A close-up of white tuberose flowers, their petals tightly closed, hinting at the anticipation of blooming. The blurred background reveals a lush greenery, kissed by the sun's rays, enhancing the allure of nature's intricate details.
Avoid fungal infections by maintaining adequate air circulation.

While pathogen issues are not limited to fungal diseases, these are the most common issues with this plant. Fungal diseases, including root and crown rot, are common in tuberose plants. The issue stems from poor drainage or overwatering. These plants are very sensitive to overwatering

Poor air circulation is another culprit of fungal disease, especially on leaves. This is a problem in humid climates more than in drier ones. Make sure that there is proper air circulation around your plant, and only water when the surface of the soil is dry. Planting in a location with proper drainage is vital for this reason. 

Lack of Flowers

White tuberose flowers, shaped like trumpets, cluster on a slender stalk, catching the gentle light with their delicate petals. Below, green plants form a verdant backdrop, contrasting with the ethereal blooms above.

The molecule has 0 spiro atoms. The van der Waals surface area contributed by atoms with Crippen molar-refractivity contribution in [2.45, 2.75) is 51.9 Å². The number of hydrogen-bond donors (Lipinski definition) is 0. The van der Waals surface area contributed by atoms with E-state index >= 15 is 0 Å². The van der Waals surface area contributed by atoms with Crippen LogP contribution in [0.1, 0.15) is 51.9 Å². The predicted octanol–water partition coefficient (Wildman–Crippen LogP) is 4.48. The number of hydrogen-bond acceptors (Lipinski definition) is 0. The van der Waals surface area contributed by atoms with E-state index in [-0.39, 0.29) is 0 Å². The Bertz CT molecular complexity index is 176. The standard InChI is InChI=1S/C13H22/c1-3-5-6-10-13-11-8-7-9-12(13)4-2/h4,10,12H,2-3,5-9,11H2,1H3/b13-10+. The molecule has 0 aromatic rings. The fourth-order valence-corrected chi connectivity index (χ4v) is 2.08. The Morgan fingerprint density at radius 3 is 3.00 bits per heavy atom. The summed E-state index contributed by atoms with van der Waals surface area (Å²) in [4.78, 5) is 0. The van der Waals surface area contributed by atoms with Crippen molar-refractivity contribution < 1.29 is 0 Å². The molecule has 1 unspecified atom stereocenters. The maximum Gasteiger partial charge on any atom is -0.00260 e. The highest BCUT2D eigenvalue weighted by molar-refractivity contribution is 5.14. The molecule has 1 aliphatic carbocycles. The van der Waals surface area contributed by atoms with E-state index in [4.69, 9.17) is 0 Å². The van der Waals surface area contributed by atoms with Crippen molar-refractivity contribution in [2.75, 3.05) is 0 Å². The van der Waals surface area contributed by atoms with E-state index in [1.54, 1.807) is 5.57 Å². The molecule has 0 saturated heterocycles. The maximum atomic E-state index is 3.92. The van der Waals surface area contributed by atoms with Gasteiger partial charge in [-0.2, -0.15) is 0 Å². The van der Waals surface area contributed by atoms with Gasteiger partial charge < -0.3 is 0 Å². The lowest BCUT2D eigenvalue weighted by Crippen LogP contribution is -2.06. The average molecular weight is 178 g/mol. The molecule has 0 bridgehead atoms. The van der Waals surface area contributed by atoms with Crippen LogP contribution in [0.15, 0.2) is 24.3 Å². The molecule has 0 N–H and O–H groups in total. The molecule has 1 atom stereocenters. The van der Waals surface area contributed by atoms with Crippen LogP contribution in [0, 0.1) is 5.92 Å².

They require full sun for 6-8 hours daily to bloom abundantly.

Tuberose plants require a long growing period before they bloom. If you wait too long in the spring, you may not get them in the ground in time. Make sure to plant your tubers as soon as the threat of frost has passed to give them ample growing time. 

Another factor that can inhibit flowering is a lack of sun or nutrients. These plants need full sun to produce flowers. In some hot climates, they will withstand a bit of afternoon shade. In general, they need a full six to eight hours per day for optimal flowering. 

These heavy feeders need adequate nutrients to bloom as well. If you plant them in poor soil or neglect to fertilize, you’re unlikely to see a great deal of blooms. Allowing them to proliferate without dividing them every couple of years will reduce flowering as well.

Here are some unique cultivars of this famous perfumed flower.

‘Chia Nong Pink Sapphire’

Sunlight kisses delicate Chia Nong Pink Sapphire tuberose buds and blooms, their pink hues radiant in the warmth. In the blurred background, slender leaves intertwine, creating a verdant tapestry against the bright, sun-kissed blooms.
This variety blooms with tall spikes of fragrant pink flowers.
botanical-name botanical name Agave amica ‘Chia Nong Pink Sapphire’
sun-requirements sun requirements Full sun to partial shade
height height 3’
hardiness-zones hardiness zones 7-10